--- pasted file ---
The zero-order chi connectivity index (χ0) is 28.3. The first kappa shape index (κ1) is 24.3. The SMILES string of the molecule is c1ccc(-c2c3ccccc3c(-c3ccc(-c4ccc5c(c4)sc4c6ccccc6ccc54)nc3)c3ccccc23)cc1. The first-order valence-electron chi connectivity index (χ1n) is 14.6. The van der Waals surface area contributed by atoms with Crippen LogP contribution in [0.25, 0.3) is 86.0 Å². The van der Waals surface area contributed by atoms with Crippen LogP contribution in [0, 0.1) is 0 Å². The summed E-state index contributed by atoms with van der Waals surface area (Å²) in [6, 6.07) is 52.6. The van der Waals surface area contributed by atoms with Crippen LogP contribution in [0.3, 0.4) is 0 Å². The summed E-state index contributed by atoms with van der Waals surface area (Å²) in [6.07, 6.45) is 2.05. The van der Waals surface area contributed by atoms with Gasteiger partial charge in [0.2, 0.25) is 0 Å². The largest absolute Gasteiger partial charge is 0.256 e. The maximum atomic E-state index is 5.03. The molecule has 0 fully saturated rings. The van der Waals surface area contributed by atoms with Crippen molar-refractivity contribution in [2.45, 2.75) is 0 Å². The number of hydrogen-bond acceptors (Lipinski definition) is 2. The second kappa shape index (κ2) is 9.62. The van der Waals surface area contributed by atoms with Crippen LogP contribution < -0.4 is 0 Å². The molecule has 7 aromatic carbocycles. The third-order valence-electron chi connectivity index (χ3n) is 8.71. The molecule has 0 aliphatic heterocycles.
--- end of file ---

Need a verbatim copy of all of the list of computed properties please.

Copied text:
The zero-order chi connectivity index (χ0) is 28.3. The first kappa shape index (κ1) is 24.3. The SMILES string of the molecule is c1ccc(-c2c3ccccc3c(-c3ccc(-c4ccc5c(c4)sc4c6ccccc6ccc54)nc3)c3ccccc23)cc1. The first-order valence-electron chi connectivity index (χ1n) is 14.6. The van der Waals surface area contributed by atoms with Crippen LogP contribution in [0.25, 0.3) is 86.0 Å². The van der Waals surface area contributed by atoms with Crippen LogP contribution in [0, 0.1) is 0 Å². The summed E-state index contributed by atoms with van der Waals surface area (Å²) in [6, 6.07) is 52.6. The van der Waals surface area contributed by atoms with Crippen LogP contribution in [0.3, 0.4) is 0 Å². The summed E-state index contributed by atoms with van der Waals surface area (Å²) in [6.07, 6.45) is 2.05. The van der Waals surface area contributed by atoms with Gasteiger partial charge in [0.2, 0.25) is 0 Å². The largest absolute Gasteiger partial charge is 0.256 e. The maximum atomic E-state index is 5.03. The molecule has 0 fully saturated rings. The van der Waals surface area contributed by atoms with Crippen molar-refractivity contribution in [2.45, 2.75) is 0 Å². The number of hydrogen-bond acceptors (Lipinski definition) is 2. The second kappa shape index (κ2) is 9.62. The van der Waals surface area contributed by atoms with Crippen LogP contribution < -0.4 is 0 Å². The molecule has 7 aromatic carbocycles. The third-order valence-electron chi connectivity index (χ3n) is 8.71. The molecule has 0 aliphatic heterocycles.